Big Rockin' Boogie is the third and latest cd from Becki Sue & her Big Rockin' Daddies. Get ready to move your feet as you listen to this collection of high-powered blues numbers! Becki Sue's fuse is lit as she belts the blues in the (McAlpin-Logsden) tune "Rocket In My Pocket" along with Jim King wailing on sax and an all-star performance by other members of The Big Rockin' Daddies. If that isn't enough to get your mojo movin', the group's own (Hayes-Boyle) "Mr. Lies" will make you a believer! Becki Sue's desire to own a Harley was inspiration for her gritty vocals on "Fat Boy Blues" penned by the group's bass player Les "WildChild" White. The title track, (Hayes-Boyle) "Big Rockin' Boogie," features the superb guitar licks of famed Tom "T-Boy Neal" Boyle shared with some of the best harp action you will ever hear by Jim King once again backed by this all-star band. They slow things down with a page out of Angela Stehli's songbook with Becki Sue sending chills through your spine on "Can't Stop These Teardrops." Tom Boyle is featured on the guitar instrumental "Meat On Toast" written by Boyle himself. Becki Sue has some good advice and she belts out the lyrics to the Huey Meaux tune "Neighbor Tend To Your Business." Becki Sue & her Big Rockin' Daddies are absolutely superb on the Magic Sam song "What Have I Done Wrong" and the Jeff Turmes tune "How Much Longer." The band returns to tunes penned by its members to complete this blues collection soon to be on everyone's shelf. "All My Money," a Jim King tune, features King once again on harp. Becki Sue returns to the spotlight on the Tom Boyle tune "I'd Walk A Mile" as she vows to "walk a mile just for you." The CD concludes just like it began with the foot stompin' Hayes-Boyle tune "Hillbilly Blues Ball," finishing with a short swamp boogie King-Boyle number "Where My Money."
Becki Sue & her Big Rockin' Daddies is one group you'll want to see live and Big Rockin' Boogie is one cd you can't resist. This group takes the blues to a whole different level! It is truly one of best blues groups that I have had the pleasure to review!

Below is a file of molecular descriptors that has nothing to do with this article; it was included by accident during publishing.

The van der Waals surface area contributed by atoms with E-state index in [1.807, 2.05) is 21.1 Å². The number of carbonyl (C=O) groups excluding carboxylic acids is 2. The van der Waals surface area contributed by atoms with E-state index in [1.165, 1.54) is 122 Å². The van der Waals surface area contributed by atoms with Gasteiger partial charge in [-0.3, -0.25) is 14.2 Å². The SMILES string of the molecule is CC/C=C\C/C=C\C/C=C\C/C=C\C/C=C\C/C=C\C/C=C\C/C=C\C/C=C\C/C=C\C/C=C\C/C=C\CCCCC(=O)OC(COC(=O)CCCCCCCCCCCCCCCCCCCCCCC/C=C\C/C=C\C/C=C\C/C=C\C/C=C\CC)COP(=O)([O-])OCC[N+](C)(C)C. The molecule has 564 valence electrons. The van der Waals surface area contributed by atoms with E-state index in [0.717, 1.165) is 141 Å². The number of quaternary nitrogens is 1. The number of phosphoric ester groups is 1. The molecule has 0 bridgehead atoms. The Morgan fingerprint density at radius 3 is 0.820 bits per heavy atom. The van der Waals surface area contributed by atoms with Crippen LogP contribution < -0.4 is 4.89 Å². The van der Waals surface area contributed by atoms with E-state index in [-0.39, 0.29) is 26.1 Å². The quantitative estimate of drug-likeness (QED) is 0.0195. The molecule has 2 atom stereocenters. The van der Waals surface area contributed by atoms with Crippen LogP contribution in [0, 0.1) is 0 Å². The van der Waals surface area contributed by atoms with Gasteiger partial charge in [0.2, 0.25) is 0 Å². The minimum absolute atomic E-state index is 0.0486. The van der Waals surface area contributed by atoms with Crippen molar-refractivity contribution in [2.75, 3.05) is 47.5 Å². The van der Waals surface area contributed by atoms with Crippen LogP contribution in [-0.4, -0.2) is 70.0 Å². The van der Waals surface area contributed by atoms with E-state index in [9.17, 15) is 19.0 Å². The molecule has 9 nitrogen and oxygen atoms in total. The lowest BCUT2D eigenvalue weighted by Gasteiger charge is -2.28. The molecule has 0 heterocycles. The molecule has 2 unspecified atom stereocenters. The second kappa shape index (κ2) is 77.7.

Reviewed by Rick Davis

Boxcar Campfire reviewed by Harmonica Joe

Boxcar Campfire
Paul Pigat
Little Pig Records
12 tracks/ 44:29

Paul Pigat’s new recording, “Boxcar Campfire”, is very interesting to me. Pagat, AKA Cousin Harley, presents a different side of his talent on this project. This is a big step away from his hard charging Rockabilly Cousin Harley show. This CD showcases his acoustic style with a less edgy performance.  Paul Pigat is a very talented guitarist, song writer and vocalist from up North in Canada. Up until now I have never heard of him. He has been touring Canada and Europe but is touring the USA in 2011.

After listening to “Boxcar Campfire” quite a few times and realizing that it is not what I consider to be a “true” blues CD, I asked myself, where am I going to go with the review of this recording?  This fact is not meant to mean that I do not like “Boxcar Campfire”. This is one fine bunch of tunes performed by an accomplished musician and his band. Paul Pigat expertly hits many genres of music and does a great job of it.

The opening tune of the CD is “Johnny’s Poorly” which features some of Pigat’s catchy finger picking guitar playing. He is very interesting and enjoyable to listen to. His vocals, on this tune, gives me a feel of Leonard Cohen and Tom Waite.  “Johnny’s Poorly’ is a good swing type tune with good bluesy lyrics. This is a real tune to start a CD with. It got my attention.
“Dig Me A Hole” sticks with the Cohen style of vocals, which suits me just fine. This song features lyrics about digging a hole to place all those memories, lies and untruths in. Again this is a kind of bluesy tune. Pigat’s guitar playing again stands out on this song. I guess that this CD is becoming more blues to me as I go on.

Moving on to a bouncier, upbeat tune, Paul presents us with “Corn Liquor”. Just the title gets us thinking blues here. This tune tells us about the virtues of drinking corn liquor from the general store. As the lyrics tell us, “corn liquor is sweeter than wine, gets us there but in half the time”. Maybe some of us can relate to this. This is a true blues song with more of Pigat’s lyrical skill and talented acoustic guitar picking.
In the end, I find Paul Pigat’s, “Boxcar Campfire”, to be a very interesting and enjoyable CD. Do I consider it to be a blues CD? It may not be that but there is enough there to make one take a chance and listen to it for the talent presented to us. Also you may want to check out the Cousin Harley, “It’s A Sin”.

Reviewed by Harmonica Joe